Rodney L. Bragg

In March 1993, Agent Keith Ray, an undercover agent for the South Central Drug Task Force, and an informant went to a residence in Prescott, Arkansas to complete a drug buy. 
 
Agent Ray purchased $50 of cocaine from a man inside.  Ray then described the seller to the informant, who had not witnessed the buy, but had seen the man.  The informant told Ray that the seller may have been Rodney Mitchell.  Ray claimed that he eliminated Mitchell as a suspect after he viewed photos of Mitchell obtained from the Nevada County Sheriff’s Department.  
 
In March 1994, in Clark County, Ray again set up an undercover drug transaction working with a second informant.  This time, Ray gave the informant $125 to purchase several rocks of crack cocaine.  The informant then purchased the cocaine from a man he knew as “Rodney.” 
 
During the buy, Ray positioned himself so that he could see the seller.  He recognized the seller as the suspect from the March 1993 transaction and took down the license plate of the suspect’s car. 
 
The plate led to Rodney Bragg.  Ray claimed that he contacted the local sheriff’s office to obtain a photo of Bragg taken during a previous arrest, and confirmed that Bragg was the seller in the March 1993 transaction.  Bragg was arrested and charged only for the March 1993 transaction. 
 
Ray provided the key testimony at Bragg’s trial and, in January 1996, a jury convicted Bragg of delivery of a controlled substance.  Although he had no prior convictions, he was sentenced to the maximum sentence of life in prison and fined $25,000.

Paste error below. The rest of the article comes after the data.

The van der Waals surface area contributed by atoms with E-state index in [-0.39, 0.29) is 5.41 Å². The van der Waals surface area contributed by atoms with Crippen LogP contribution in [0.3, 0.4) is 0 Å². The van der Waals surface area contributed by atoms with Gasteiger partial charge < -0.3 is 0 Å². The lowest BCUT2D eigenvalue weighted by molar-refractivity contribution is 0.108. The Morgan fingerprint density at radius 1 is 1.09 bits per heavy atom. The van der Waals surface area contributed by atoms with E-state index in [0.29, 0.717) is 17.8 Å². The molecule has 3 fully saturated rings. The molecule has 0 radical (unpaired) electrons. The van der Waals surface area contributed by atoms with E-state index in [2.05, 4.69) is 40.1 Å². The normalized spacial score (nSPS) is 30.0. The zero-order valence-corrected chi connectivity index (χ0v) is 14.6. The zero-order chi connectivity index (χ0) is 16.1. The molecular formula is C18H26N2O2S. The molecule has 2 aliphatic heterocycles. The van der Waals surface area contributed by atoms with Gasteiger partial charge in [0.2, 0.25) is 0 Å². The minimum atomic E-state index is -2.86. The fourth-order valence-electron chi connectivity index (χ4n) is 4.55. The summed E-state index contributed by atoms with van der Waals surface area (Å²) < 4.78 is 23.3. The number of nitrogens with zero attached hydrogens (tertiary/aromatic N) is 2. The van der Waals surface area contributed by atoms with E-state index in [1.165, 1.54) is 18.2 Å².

Several years later, Bragg sued to recover his car, which had been seized because it had been used in an illegal drug transaction.  In the course of the suit, Bragg obtained Ray’s investigative notes. 
 
The notes, dated March 1, 1994, detailed Ray’s observation of the deal, his recording of the license plate, and his identification of Bragg through the plate number and photo.  However, Bragg had did not purchase or register the car that Ray claimed to have seen and traced to Bragg by plate number until March 22, 1994, more than three weeks later. 
 
In addition, the photos that Ray claimed to have used to identify Bragg were not available until June 21, 1994, almost two months later.  Finally, Bragg obtained a statement from the Nevada County Sheriff’s Department that no photographs of Rodney Mitchell were ever on file;  thus Ray could not have used them to exclude Mitchell as a suspect.
 
Based on this newly discovered information, Bragg filed a pro se habeas corpus petition with the United States District Court.  Bragg also argued that his trial counsel was ineffective for his failure to interview key witnesses who could have exonerated him.  The court appointed an attorney for Bragg and held an evidentiary hearing. 
 
At the hearing, Ray admitted that he lied when he testified that he excluded Mitchell as a suspect through photographs from the Sheriff’s Department.  He also lied about his identification of  Bragg from photos in June or July 1994.  Ray also admitted that he had falsely testified that the informant had seen the seller in the March 1993 transaction. 
 
In December 2000, the United States District Court found that Ray’s testimony was false, that the prosecution should have known that it was false, and that the prosecution should have obtained and turned over to the defense the investigator’s notes and the evidence that no photos of Mitchell or Bragg existed in March 1994.  The court vacated Bragg’s conviction and he was released.  The state did not appeal and Ray resigned. 
 
In 2006, Bragg was awarded $200,000 in compensation through the Nevada State Claims Commission.  It was the first time the Commission recommended that the legislature pay a wrongly convicted defendant.
 
- Stephanie Denzel
 

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State:Arkansas
County:Clark
Most Serious Crime:Drug Possession or Sale
Additional Convictions:
Reported Crime Date:1993
Convicted:1996
Exonerated:2000
Sentence:Life
Race:Black
Sex:Male
Age:31
Contributing Factors:Perjury or False Accusation, Official Misconduct, Inadequate Legal Defense
Did DNA evidence contribute to the exoneration?:No